It wasn't like Panghal had sustained any injury or wasn't prepared well for the competition, but somehow managed to fail at a time when it mattered the most. In fact, the World Championship silver medalist had shown decent form coming into the Games. Prior to the Olympics, the Indian pugilist took part in the Asian Boxing Championships in May, held in Dubai, and won silver there too. In the Governor's Cup in Russia, he won bronze by beating local favorite Tamir Galonov in quarters.
Not only that, all the boxers including Panghal got decent practice in Italy just before heading to Japan for the Olympics. If at all there was any glitch in the technique, High-performance Director Santiago Nieva had pointed out before leaving for Tokyo, it had been ironed out. Nieva had told PTI, "Lack of strength in close range boxing, that was an issue. Amit is a fantastic long-range boxer and we have made sure that he improved in close range as well. He is not the tallest boxer in his category, so he had to be better in close-range boxing."
If all things were taken care of before Tokyo, then what went wrong? A former coach of repute, who was with the Indian team till a few years back, tried to assess how the men's team, particularly Panghal boxed. He wasn't all that impressed. In an exclusive chat with SportCafe, the coach also expressed his views on how we need to prepare for Paris 2024 already.
"It was a no bout from Panghal, actually. We, like a million others, were surprised with how things panned out for him. He looked under a lot of pressure; maybe because he had lost to the Colombian boxer previously, and that played on his mind," the coach said on condition of anonymity.
Not believing in criticism of the talented boxers, the former coach wasted no time in saying that coaches must do everything to reduce the burden on their wards. "Look, in my opinion, we need to take some pressure off our boxers. Abstain from making big promises at the end of every Olympics, and just work hard for medals. We keep hearing things like 'wait for the next time', and the next time doesn't come. I think such statements put undue pressure on the boxers."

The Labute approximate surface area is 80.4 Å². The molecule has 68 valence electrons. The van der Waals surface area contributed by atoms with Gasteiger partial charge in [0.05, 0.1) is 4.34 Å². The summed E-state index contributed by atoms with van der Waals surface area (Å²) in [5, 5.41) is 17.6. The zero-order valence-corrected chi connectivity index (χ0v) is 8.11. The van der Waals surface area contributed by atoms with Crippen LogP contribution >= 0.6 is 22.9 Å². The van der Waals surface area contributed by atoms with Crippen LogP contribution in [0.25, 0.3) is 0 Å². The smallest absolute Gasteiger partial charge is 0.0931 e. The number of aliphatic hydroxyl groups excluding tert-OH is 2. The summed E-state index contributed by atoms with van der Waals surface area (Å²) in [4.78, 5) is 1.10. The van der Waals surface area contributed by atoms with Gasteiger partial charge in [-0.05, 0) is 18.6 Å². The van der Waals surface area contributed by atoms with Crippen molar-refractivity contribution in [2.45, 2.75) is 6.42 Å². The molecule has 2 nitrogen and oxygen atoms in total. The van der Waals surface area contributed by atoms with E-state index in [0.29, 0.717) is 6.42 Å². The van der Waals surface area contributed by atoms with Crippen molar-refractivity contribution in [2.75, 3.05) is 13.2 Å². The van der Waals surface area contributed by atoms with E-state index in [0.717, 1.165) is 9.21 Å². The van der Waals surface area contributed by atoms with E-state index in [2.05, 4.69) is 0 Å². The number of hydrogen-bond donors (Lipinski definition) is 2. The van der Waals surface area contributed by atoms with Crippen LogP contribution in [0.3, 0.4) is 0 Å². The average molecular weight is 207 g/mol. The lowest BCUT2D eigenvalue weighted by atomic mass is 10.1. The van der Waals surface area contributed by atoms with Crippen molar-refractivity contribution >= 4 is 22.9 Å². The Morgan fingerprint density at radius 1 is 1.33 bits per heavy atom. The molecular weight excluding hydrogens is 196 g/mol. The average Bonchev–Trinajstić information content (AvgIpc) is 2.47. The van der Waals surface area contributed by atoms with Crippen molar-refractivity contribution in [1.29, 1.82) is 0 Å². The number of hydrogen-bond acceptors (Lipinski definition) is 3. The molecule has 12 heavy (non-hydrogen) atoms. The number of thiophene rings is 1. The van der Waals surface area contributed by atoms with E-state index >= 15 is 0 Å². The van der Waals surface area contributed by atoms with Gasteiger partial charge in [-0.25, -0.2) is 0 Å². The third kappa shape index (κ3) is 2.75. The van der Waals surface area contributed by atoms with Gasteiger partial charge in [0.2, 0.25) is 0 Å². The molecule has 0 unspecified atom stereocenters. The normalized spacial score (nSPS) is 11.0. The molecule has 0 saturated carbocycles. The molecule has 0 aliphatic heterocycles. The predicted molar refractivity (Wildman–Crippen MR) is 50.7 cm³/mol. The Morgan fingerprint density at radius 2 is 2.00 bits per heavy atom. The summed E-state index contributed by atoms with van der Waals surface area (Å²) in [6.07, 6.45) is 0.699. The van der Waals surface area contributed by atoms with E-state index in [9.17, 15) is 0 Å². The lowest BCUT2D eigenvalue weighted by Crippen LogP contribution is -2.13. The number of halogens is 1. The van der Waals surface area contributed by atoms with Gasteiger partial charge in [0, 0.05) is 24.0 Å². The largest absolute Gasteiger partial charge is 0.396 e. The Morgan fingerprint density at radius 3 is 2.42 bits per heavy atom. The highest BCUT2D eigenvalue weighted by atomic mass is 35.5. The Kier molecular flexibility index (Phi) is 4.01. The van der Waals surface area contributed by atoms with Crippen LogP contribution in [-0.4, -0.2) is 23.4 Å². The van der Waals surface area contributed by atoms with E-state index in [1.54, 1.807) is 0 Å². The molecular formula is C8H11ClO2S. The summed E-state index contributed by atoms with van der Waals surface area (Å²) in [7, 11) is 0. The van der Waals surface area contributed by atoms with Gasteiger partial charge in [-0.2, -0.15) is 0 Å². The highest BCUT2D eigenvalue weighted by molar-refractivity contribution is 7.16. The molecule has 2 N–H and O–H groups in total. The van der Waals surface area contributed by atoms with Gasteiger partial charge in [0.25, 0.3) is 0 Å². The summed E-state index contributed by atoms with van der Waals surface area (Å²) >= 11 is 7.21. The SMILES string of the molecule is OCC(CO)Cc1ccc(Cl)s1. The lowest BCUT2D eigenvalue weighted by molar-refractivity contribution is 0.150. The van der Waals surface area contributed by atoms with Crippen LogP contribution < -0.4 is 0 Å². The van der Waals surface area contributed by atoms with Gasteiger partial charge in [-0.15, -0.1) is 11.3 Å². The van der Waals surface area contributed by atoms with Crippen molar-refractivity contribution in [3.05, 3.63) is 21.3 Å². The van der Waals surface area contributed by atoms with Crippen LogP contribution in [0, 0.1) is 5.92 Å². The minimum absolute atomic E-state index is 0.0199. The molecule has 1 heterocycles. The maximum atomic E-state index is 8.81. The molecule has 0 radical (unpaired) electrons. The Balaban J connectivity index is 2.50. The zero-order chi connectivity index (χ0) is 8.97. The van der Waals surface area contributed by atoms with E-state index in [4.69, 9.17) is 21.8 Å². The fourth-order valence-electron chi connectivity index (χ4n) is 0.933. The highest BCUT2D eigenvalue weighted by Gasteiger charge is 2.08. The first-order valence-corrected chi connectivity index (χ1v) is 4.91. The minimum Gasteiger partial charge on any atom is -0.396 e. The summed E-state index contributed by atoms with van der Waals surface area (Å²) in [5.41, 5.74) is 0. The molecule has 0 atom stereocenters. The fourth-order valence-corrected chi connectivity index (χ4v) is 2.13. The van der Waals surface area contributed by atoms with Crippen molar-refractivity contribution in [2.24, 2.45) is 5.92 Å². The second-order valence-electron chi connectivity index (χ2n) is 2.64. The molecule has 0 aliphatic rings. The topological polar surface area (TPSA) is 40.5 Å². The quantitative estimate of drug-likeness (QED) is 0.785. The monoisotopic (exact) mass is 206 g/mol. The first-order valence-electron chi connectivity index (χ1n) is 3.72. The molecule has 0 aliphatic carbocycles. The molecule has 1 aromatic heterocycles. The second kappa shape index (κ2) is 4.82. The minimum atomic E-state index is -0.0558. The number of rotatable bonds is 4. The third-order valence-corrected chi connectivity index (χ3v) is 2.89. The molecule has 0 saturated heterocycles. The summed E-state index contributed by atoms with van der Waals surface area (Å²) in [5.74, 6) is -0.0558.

Not only for Paris Games but work with younger boxers should already be underway, who could potentially win medals in 2028, opines the coach. "We just need to keep things simple. In boxing, I have a simple theory, catch 'em young. We need to give the boxers adequate years before we send them to competitions like the Olympics. And then have as many tournaments -- national and international -- as you can which will create a big pool of boxers for you. To get the results, you need 7-8 boxers in each category, which is not that difficult to achieve.
"It is time for the stakeholders to start the work NOW," the coach concluded.
Even though the suggestions are worth looking at, it is certainly not all that simple with Indian sports. We are already in the next Olympic cycle with the marquee event only three years away now. And to mount problems for Indian boxing, foreign coaches at the helm of affairs -- Raffaele Bergamasco and Santiago Nieva -- are working on an extension of three months. In all probability, the duo will be replaced by new coaches, which means the boxers could take some time adjusting to their ways. Hopefully, things work out well in time for Paris 2024 and beyond.